Foreign aid reaches rural areas of Haiti, as officials fear that many are still buried in the rubble.

A trickle of foreign aid began pouring into more rural areas of southwestern Haiti on Thursday, arriving five days after a powerful earthquake killed more than 2,000 and washed away tens of thousands of buildings in rubble.

Hundreds of people lined up to receive supplies from the UN World Food Program at a camp in the rural town of Camp-Perrin for people displaced by Saturday’s magnitude 7.2 earthquake. The official death toll stood at 2,189, but it was expected to rise.

A landslide caused by two nights of heavy rain earlier this week had partially blocked the main road leading into the area. Any more rain could make it impassable, locals said. People slept in a field under the trees.

“No one is coming to help us,” said Montette Joseph, a 33-year-old woman with four children who had traveled two hours in a van to get to the distribution site. The price of small bags of drinking water had tripled since the earthquake, he lamented.

“I am looking for help to be able to rebuild my house and take care of my children. We are experiencing a tragedy ”.

Many Haitians have complained about the slow arrival of aid, while the new tremors increase anxiety.

In the coastal town of Les Cayes, one of the areas hardest hit by the earthquake, residents were shaken from their beds by a new aftershock overnight.

There were no immediate reports of damage, a police officer said. Families slept on mattresses on city streets, nervous about the state of the buildings.

Haiti is the poorest country in America and is still recovering from the 2010 earthquake that killed more than 200,000 people.

Foreign nations have increased aid deliveries. The United States dispatched the warship USS Arlington on Thursday to provide humanitarian assistance as the US Coast Guard transported the wounded from Les Cayes to Port-au-Prince. A flight was carrying a newborn baby along with his mother and father, a Reuters photographer witnessed.

France also sent a humanitarian cargo ship, a helicopter and 25 soldiers, said Florence Parly, minister of the French Armed Forces.

The latest disaster occurred just weeks after President Jovenel Moise was assassinated on July 7, plunging the nation of 11 million people deeper into a political crisis that has worsened its economic woes.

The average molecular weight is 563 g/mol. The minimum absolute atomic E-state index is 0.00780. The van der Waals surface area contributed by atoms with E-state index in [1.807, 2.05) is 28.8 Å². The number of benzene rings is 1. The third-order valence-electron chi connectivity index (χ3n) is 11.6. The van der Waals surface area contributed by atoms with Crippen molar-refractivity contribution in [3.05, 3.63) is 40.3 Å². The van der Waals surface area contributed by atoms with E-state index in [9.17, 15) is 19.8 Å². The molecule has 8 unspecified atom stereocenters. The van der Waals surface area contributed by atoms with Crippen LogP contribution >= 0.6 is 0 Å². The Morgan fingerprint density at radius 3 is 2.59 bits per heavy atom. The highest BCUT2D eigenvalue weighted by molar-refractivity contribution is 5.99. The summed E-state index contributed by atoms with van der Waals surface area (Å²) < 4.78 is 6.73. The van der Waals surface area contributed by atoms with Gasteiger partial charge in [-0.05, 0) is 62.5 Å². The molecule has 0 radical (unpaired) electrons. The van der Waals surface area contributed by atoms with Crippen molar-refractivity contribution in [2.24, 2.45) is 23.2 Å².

Can Haiti avoid the hostility, the ‘double dealing’ that hampered relief efforts after the 2010 earthquake?

Counting the dead

The national civil protection agency said Wednesday night that 12,200 people were injured in the earthquake.

But local officials are still counting the dead.

In the town of Cavaillon, near Les Cayes, officials huddled over a piece of paper where they recorded the number of damaged houses, schools and churches in each of the surrounding villages, along with the number of dead and missing.

“We think there are still bodies in the ruins because we can smell them under the rubble,” said Jean Mary Naissant, one of Cavaillon’s officials.

By counts in Cavaillon and the small towns that surround it, there were 53 dead and more than 2,700 injured in the area. But there were still 21 people missing six days after the earthquake, local officials said.

Residents held a protest Monday to demand more help excavating the collapsed buildings, Naissant said, but government aid had not yet arrived from the capital, Port-au-Prince, some 180 kilometers (110 miles) to the east.

A town market and nearby hotel were packed with people when the earthquake struck on Saturday morning, reducing the area to a large pile of broken concrete and twisted iron rods.

Residents had managed to recover two bodies from the site, said Jimmy Amazan, another local official, but still more were believed to be buried under the rubble.

‘Our hearts are tearing apart’

Prime Minister Ariel Henry said late Wednesday that the entire country was devastated physically and mentally.

“Our hearts are tearing; some of our compatriots are still under the rubble, ”he said, calling for the troubled nation to unite in a time of crisis. “The days ahead will be difficult and often painful.”

In Boileau, a farming town about a 20-minute drive from Cavaillon, residents said officials had not yet arrived to document the victims or destroyed buildings, leaving them wondering if the damage there was part of the official record.

Renette Petithomme, a police officer, was standing on the lawn outside her partially collapsed house with her young daughter.

She was worried about her father. He had gone to Port-au-Prince earlier that day to seek medical attention for a head injury suffered when the walls of the house collapsed, but the public bus broke down on the way.

“Since the earthquake, he has been losing his senses, has trouble talking and walking,” he said, adding that the family decided to send him to the capital for treatment after learning that all nearby hospitals were full.


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